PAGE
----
As you know I follow the mHealth world from the perspective of the patient. Recently I read an article that gave some data on the use of mHealth apps and what the care provider is doing with it. I was genuinely surprised at the statistics. The article (patient wearable data use) states that while 41% of Americans use the technology only 6% of the care providers were currently using the data from the patient. Working in the healthcare IT field that, as I said, was surprising. While in the field we are starting to use software allowing more patient access to patient’s information it seems we are slow to the start. Another statistic that surprised me was that 29% had no intention of using the data.
A while back, I contributed a blog post that spoke of the use of mHealth data affecting who we choose as care providers – perhaps we want to utilize care providers that are actually using our data and with whom we can see the information from our visits to take more proactive steps in managing our health. Following that train of thought does this mean that the utilization of your data (well, maybe your data) is 94% just not happening?
Another article noted that only 17 percent of consumers perceive health-related industries as being most innovative today. And that “Even in today’s modern world, people think that healthcare innovation will help physicians better treat patients most,” Keith Liu, Klick senior vice president of products and innovation said in a statement. “This suggests that, when it comes to healthcare, people still want a human connection, empathy, and other benefits that can only be obtained through the patient-physician experience.”
So we, as patients, want to see our data, often a constant effort to collect by the patient, and the care providers data and notes but we do still want that care provider to use the information in a face-to-face/human interaction and view that as an optimal care scenario.
Do you use health apps? Does your care provider use your data? And how important are the two factors – use of data and transparency of data and/or human interaction – to you?
Just read an article which discussed the challenges that wearables, or the wearable vendors, face in actually helping the individual. Though very interesting on the discussion I am not sure I completely agree with the expert that the author interviewed. Part of me wonders if the expert really understands what the wearables purpose truly is and has kept up with the expected functions of the wearables – since some of them that they specifically point out have not even hit the market yet and speculation is varied on what they will include. I wrote a blog for my company that talks about wearables in case you want to check that out here.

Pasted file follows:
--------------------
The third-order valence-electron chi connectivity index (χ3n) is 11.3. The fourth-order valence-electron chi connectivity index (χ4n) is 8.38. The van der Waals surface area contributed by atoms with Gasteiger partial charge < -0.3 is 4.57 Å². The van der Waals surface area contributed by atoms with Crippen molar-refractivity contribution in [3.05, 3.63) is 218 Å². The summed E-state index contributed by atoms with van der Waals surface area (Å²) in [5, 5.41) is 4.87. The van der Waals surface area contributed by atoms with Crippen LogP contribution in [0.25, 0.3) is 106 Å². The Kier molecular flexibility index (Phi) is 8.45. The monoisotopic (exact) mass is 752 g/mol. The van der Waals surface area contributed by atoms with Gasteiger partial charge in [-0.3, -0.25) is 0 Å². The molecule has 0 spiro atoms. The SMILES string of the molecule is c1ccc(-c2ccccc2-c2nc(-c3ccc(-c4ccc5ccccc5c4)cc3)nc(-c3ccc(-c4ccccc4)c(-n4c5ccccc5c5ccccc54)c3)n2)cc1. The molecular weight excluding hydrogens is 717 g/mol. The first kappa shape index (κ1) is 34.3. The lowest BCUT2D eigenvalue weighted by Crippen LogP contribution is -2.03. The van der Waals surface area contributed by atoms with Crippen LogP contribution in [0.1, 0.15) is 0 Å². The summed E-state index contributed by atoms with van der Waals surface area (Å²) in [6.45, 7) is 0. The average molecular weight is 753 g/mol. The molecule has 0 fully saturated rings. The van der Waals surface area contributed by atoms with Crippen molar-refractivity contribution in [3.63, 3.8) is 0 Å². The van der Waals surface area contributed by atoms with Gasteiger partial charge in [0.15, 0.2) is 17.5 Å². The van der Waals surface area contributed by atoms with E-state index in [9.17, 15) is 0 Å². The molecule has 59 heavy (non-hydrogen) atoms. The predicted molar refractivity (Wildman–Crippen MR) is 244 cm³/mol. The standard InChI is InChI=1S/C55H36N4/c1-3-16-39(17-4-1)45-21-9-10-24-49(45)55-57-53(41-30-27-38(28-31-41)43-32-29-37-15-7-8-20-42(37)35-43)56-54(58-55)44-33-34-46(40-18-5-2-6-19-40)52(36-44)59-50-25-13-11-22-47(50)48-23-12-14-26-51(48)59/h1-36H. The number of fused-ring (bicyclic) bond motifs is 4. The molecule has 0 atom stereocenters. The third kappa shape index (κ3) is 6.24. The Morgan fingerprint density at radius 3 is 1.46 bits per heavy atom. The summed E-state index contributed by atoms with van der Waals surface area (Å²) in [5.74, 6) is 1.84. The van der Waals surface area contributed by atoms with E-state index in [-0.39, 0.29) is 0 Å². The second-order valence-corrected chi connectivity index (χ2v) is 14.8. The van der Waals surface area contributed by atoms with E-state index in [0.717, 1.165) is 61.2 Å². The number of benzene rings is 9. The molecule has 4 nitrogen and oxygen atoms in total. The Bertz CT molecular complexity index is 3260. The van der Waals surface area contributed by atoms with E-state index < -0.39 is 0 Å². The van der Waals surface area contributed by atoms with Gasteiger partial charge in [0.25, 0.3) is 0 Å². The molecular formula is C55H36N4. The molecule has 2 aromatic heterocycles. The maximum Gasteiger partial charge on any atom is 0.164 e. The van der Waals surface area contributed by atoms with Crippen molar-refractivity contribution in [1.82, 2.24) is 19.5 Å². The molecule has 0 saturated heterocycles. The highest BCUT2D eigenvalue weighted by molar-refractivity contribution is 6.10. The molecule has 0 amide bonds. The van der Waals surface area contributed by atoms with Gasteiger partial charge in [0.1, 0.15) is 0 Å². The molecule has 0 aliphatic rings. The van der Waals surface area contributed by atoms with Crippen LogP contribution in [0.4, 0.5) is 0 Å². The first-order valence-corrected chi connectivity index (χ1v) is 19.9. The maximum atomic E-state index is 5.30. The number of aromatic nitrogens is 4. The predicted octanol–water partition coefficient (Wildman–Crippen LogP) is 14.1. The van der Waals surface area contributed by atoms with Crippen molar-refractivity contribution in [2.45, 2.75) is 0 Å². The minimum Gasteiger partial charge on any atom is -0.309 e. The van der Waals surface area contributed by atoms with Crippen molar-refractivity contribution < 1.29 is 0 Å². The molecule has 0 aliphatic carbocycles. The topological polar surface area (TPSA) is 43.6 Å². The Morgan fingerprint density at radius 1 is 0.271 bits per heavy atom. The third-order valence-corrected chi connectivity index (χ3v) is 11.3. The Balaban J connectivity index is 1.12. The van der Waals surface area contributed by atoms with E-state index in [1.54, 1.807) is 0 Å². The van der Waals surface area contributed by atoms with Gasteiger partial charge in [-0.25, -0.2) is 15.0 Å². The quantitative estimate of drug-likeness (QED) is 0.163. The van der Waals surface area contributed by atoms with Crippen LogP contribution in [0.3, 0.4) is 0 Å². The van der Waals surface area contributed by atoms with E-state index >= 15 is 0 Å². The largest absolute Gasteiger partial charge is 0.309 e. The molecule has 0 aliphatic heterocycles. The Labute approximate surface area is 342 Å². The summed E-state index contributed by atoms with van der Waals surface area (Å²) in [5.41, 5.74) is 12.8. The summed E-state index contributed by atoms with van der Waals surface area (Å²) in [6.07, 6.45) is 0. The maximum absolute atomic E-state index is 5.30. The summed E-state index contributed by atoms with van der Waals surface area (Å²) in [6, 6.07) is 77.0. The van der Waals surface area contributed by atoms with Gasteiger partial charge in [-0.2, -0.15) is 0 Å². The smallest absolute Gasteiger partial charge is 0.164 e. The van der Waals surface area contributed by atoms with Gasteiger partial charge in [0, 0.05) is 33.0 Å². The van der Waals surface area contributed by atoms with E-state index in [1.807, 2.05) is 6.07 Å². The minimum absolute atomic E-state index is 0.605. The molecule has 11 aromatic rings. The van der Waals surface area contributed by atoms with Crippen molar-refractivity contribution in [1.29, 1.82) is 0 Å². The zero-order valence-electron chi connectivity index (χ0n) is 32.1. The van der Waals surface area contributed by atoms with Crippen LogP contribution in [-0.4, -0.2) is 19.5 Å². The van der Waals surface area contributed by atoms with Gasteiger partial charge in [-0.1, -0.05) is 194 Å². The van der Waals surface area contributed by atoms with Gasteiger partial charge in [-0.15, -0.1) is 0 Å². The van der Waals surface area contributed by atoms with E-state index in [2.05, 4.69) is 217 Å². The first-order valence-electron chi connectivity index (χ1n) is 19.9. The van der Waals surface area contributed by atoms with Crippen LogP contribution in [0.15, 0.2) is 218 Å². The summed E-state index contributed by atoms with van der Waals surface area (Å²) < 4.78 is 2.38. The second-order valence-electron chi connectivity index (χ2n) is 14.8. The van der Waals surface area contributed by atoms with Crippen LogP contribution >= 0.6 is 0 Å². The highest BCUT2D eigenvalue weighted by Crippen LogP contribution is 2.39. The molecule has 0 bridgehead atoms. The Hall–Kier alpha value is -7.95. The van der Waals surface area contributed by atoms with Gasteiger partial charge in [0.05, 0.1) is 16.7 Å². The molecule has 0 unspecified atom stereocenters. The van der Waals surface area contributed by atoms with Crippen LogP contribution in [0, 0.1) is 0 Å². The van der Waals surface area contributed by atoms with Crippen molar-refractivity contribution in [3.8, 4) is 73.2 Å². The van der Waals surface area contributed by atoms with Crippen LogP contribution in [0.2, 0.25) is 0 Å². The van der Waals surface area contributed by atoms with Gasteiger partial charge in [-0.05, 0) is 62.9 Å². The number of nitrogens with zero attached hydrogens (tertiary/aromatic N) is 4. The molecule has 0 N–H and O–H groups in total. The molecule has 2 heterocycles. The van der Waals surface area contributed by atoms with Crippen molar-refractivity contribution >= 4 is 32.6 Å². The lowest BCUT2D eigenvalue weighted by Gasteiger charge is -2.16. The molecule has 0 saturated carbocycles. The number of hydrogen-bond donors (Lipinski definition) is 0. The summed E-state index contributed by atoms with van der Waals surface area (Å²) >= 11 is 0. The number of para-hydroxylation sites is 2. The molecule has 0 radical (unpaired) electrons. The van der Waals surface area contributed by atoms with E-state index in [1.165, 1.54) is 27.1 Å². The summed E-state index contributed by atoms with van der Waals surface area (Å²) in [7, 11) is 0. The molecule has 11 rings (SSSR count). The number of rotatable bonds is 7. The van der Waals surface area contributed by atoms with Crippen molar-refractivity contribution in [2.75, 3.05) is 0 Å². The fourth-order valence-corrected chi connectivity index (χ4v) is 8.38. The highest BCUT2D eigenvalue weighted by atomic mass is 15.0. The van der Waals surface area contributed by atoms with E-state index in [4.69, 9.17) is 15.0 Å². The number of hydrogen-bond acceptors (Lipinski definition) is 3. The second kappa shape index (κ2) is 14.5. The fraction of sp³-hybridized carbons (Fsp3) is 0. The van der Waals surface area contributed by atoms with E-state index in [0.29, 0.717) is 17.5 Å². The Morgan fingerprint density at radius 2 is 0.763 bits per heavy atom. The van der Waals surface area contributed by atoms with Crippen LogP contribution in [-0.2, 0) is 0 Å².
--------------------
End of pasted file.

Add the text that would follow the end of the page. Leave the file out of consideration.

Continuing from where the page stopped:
Wearables are on the market and currently target specific areas such as walking steps and diabetes information. We are anxiously awaiting what the new Apple app is going to do. From what I have read the app has a lot of functions and most are tied to devices that integrate with the app. (That is the short story but if you want more check out the link above.)
The expert interviewed by the author in the first article I pointed out makes some good observations or points on what the mainstream individuals may want from wearables or even mHealth apps. He states that they want some kind of reward or motivation to keep the individual using the wearable or app. One that caught my attention was the use of personal goals. Devising the wearables to produce data or to help the individual achieve goals set by the individual. That is a great idea and one that is currently used in several fitness apps today. Another that made me go “wow!!” is a financial incentive such as insurance discounts. My first question is how are they going to know at the insurance company that I’ve used my wearable to achieve a goal in order to give me the discount? This is going back to the data and Big Brother that I did an earlier blog on. While I would really like to have those monetary incentives I have many concerns on who would have access to my data and be using it specifically for me. I’m really not so concerned with what we in the industry call “scrubbed data” or data that has the personal identifiers removed. There is that big thing called HIPAA act that I kinda like a lot.
What I really disagree with the expert about is that the users will become bored with the wearables or the apps. But I do admit that if an app requires too much daily work for me, as I experienced with the food tracking on MyFitnessPal, I don’t think I would keep up with it – I didn’t on the app I mentioned. If an app or wearable is providing usable information that is easy for the user/wearer to use then I think our culture of individuals that are trying to make their lives more healthy, for whatever reason, will be using it. If it is popular or fashionable with the public then there is even more reason for its use.
What do you think? Would you use a wearable? What would you want from the wearable or app to make it a long-term use?
In a recent blog post for Pivot Point Consulting I share information and thoughts on the use of smartphones in the health setting. We use a lot of health apps as we have become a society that is much more aware of our health over the last 10 years. We use fitness app, those with health/diseases use apps to monitor their disease state and the healthcare providers use apps to provide at the hand information. So what do you use your smartphone for related to your health?